How to reduce motion sickness motion sickness with video games?

There are several practical solutions to adopt, from the simplest adaptable to each gaming session to the most complex relying on medication.


The most common solutions are as follows:


Find the game that suits you best

If you’re very sensitive to motion sickness when playing immersive games, avoid first-person games. First-person shooters are the number one culprit, while games with ultra-realistic graphics can make the world go round in a second.


Third-person games are less likely to cause motion sickness, as their field of vision is generally wider and they’re less likely to trick the brain into thinking it should be moving when the body remains still.  Other options include puzzle games and 2D titles, to name but a few other genres. This may be disappointing, but you may need to build up your tolerance to finally play first-person shooters. Getting your body used to less complex games is a great way to move on to highly realistic graphics and fast camera movements.


If nothing works for you, we’re sorry, but you may have to stop playing first-person shooters entirely.


Steamsick’s aim is to help you find the games least likely to make you ill, thanks to its SickMeter indicator. Don’t hesitate to check out a game on our website before you buy or start playing it.


Short training sessions

To avoid suffering from video game-induced motion sickness, it’s advisable to take regular breaks. The safest and easiest way to combat video game-induced motion sickness is to play challenging games slowly, in several short sessions. This allows the brain and body to build up a tolerance.


Your body can get used to it after repeated sessions, i.e. playing and being sick, stopping, then starting again later when you feel better. Do this until you stop being sick and your brain realizes that what you’re seeing and doing isn’t hurting you.


Adequate screens

Large screens are very popular, not only because they allow gamers to see more detailed images, but also because they facilitate immersion in whatever we’re watching, whether it’s a film or a video game. But it’s precisely for this reason that you shouldn’t use one if you suffer from simulation kinetosis.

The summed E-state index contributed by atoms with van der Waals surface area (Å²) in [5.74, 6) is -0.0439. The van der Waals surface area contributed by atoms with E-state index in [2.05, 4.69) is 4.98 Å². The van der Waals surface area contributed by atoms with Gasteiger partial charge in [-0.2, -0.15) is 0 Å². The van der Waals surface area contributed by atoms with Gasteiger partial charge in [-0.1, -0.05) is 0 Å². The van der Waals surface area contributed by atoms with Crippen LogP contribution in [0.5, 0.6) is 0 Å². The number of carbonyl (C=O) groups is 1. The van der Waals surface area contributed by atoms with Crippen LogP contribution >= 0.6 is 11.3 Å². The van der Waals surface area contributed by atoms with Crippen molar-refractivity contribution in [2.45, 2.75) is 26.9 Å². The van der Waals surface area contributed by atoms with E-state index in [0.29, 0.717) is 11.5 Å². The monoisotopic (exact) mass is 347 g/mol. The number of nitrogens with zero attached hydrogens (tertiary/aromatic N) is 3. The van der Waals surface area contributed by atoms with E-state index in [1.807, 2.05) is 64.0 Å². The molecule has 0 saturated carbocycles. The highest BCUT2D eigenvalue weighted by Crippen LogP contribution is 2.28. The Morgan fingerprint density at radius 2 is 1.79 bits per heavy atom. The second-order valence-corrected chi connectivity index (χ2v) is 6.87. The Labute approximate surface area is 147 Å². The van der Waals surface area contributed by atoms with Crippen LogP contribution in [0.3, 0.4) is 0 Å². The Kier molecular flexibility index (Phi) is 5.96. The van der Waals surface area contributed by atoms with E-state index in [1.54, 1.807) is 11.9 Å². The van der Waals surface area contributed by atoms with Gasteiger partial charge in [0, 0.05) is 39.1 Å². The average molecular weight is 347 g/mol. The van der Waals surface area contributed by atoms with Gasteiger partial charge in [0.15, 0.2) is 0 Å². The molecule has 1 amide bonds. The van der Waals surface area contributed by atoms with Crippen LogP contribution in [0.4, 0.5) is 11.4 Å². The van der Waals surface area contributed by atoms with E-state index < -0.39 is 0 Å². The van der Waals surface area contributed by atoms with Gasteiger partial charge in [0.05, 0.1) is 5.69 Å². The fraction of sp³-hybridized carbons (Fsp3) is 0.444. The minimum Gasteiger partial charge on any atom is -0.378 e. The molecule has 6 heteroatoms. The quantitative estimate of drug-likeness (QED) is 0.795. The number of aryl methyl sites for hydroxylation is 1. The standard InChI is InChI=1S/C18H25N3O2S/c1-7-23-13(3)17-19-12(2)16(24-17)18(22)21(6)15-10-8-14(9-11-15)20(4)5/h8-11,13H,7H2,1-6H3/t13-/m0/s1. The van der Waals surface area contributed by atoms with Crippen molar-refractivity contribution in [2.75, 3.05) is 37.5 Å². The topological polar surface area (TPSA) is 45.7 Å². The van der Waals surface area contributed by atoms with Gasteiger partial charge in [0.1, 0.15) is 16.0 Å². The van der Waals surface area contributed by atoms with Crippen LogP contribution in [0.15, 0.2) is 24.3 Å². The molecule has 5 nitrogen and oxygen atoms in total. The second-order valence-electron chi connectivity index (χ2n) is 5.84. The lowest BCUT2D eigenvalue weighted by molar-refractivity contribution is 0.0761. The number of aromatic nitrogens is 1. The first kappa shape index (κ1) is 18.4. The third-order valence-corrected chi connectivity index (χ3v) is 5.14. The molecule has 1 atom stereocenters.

Small screens are preferable: they won’t occupy your entire field of vision, constantly reminding your brain that you are indeed in a room, and that the movement you see is just an image on a screen. 


But don’t settle for a screen that’s too small, and don’t limit your gaming to your smartphone. Screens that are too small force you to strain your eyes to make out the tiniest details, so you run the risk of suffering headaches, another common and annoying symptom of gaming sickness.


Proper lighting

Turn on more lights – playing in a dark room is bad for the eyes. Ditch the LED strips you’ve seen in viral videos, or the string lights that have been hanging in your window for years, and turn on a real lamp to light up your space.


The effect is twofold. Firstly, by playing in a well-lit room, you won’t have to strain your eyes, which will prevent you from getting a headache. Secondly, the lighting of your environment will help your eyes to understand that you’re in a room and not fighting zombies on the Titanic.


A reasonable distance from the screen

If you want to reduce the nausea you feel every time you play your favorite games, try sitting a little further away from the screen. For best results, choose a specific spot from which you’re comfortable enough to play, and which isn’t too close to the screen.


There’s no single distance that’s right for everyone, so it’s a matter of trial and error to see what distance works best for you when playing your favorite console or computer games.


Medication as a cheat code

Some medicines can help (e.g. Dramamine, Bonine, Meclizine and Benadryl), but they can also make you drowsy. Dramamine, for example, was designed to treat and prevent multiple causes of nausea, such as gaming and watching movies or television. It’s made from ginger and can be taken safely, with little or no side effects for most people.


For those who are a little intimidated by medication, ginger tea is recommended as a natural way to relieve nausea, and indeed ginger has been proven to help relieve nausea and vomiting. Ginger has been proven effective against nausea and vomiting for centuries. To take advantage of this age-old method of avoiding food, you can ask your doctor how much raw ginger he or she recommends you take, or try more diluted forms of ginger in candy or tea.